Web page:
Poured Out


When I lived in Portland, Oregon I ran each day at a large nature reserve near my home. One rare December day the sun came out and the temperature topped fifty degrees in the few hours of afternoon light. As I headed out on my trek I was amazed by the brilliance of the sun shining through the tops of the evergreen trees. As I neared the summit of Powell Butte, I found myself laughing as I realized that perhaps I was marveling in the beauty of the day simply because it had been so long since I had seen the sun! Then, on my decent down the mountain I noticed, for the first time, that many of the giant fir trees were growing out from the side of the mountain. The seedlings had fallen on a steep slope so in order for the tree to grow upright the trunk literally twisted at a sharp angel. I was fascinated at how much strength it would take for trees of that size to overcompensate for the slope. It appeared, in my human logic, that the trees were planted in the wrong place. If they had been seeded on level ground, they could have grown straight up to the sky. Then, it struck me that every single one of them was doing just that, growing straight up, even if the trunk had to turn at a forty-five-degree angle to make it happen. Trees always grow toward the sunshine regardless of the slope, terrain or gradient they are planted at. These massive trees towered almost one hundred feet into the air, yet they remain firmly planted year after year. Their root systems were extremely deep. They stand regardless of what comes against them and through whatever obstacles they face. They don’t question why they were planted in a place that would make their growth so difficult. They are resilient because of the adversity they have faced.

As I continued my run I thought of Jeremiah 17:7 which says,

But blessed are those who trust in the LORD and have made the LORD their hope and confidence. They are like trees planted along a riverbank, with roots that reach deep into the water. Such trees are not bothered by the heat or worried by long months of drought. Their leaves stay green, and they go right on producing delicious fruit.

I continued to reflect on this passage for the remainder of the day and as I did, a dear friend, Lynn, came to my mind. Lynn is one of my dearest friends; she is also one of the women in my life that challenges me the most. She has walked a bitter and hard pathway. It appears as though The One who created her has planted her in the wrong place. The ring on her finger is one of betrayal and adultery. She understands the blessing of His presence like few women I have encountered. She knows, without a doubt, that she is His Beloved. Here, in her own words, is what she has learned about the reality of the blessed life.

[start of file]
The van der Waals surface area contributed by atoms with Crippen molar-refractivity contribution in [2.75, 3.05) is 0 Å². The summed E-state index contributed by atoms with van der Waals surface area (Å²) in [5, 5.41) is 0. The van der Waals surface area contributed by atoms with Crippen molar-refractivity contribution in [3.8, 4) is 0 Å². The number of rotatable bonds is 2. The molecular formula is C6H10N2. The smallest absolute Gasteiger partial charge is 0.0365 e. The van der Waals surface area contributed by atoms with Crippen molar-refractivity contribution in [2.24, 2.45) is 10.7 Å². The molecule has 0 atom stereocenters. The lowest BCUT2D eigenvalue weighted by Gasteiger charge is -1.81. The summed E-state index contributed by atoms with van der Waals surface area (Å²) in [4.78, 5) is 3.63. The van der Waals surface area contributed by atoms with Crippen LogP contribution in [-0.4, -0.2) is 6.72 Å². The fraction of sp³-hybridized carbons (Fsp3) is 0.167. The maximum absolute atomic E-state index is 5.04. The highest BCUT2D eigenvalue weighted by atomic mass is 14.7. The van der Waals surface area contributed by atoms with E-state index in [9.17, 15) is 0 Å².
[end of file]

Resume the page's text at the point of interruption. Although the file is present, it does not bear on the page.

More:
"I have been rejected, used, betrayed and abused by people who were supposed to love me unconditionally and protect me. And yet, I walk as a woman extravagantly loved. I have been wooed by my Creator... by my King. I am so grateful for the pain and rejection I have experienced. I am blessed. You see, I was so hungry for love, I know I would have settled for it anywhere! In the lack, I have been driven deeper. In the gift of dry, barren ground, my roots have pressed down to the streams of living water. The secret I have found in pain and heartbreak is who God is for me. He doesn't stop every hard circumstance in my life. In painful times He gives me one of His greatest gifts: the opportunity to let His love pour through me. It is the most pleasurable experience I have ever known! And one I cannot have the same way in times of ease and comfort.

Last spring a woman prayed over me and was given this scripture for me during her prayer: "But I will rejoice even if I lose my life, pouring it out like a drink offering to God..." ~Phil 2:17.

At that time, I truly was pouring myself out for people who had betrayed me and had treated me with hatred and scorn. I could see no purpose loving them, nothing to be gained other than knowing I was being obedient and feeling God's pleasure as He loved these people through me.

The Bible says a drink offering was to be a choice wine and it was to be offered as an aroma pleasing to the Lord. Some people could argue that the drink offering was a waste of good wine (like the oil "wasted" on Jesus' feet). But what better use is there for our lives? I am not a doormat, nor am I a martyr. God leads me to offer my heart in vulnerability, in specific ways in every different circumstance. This has led to an intimacy with the Lord beyond what I can experience when I rely on my own strength, and my own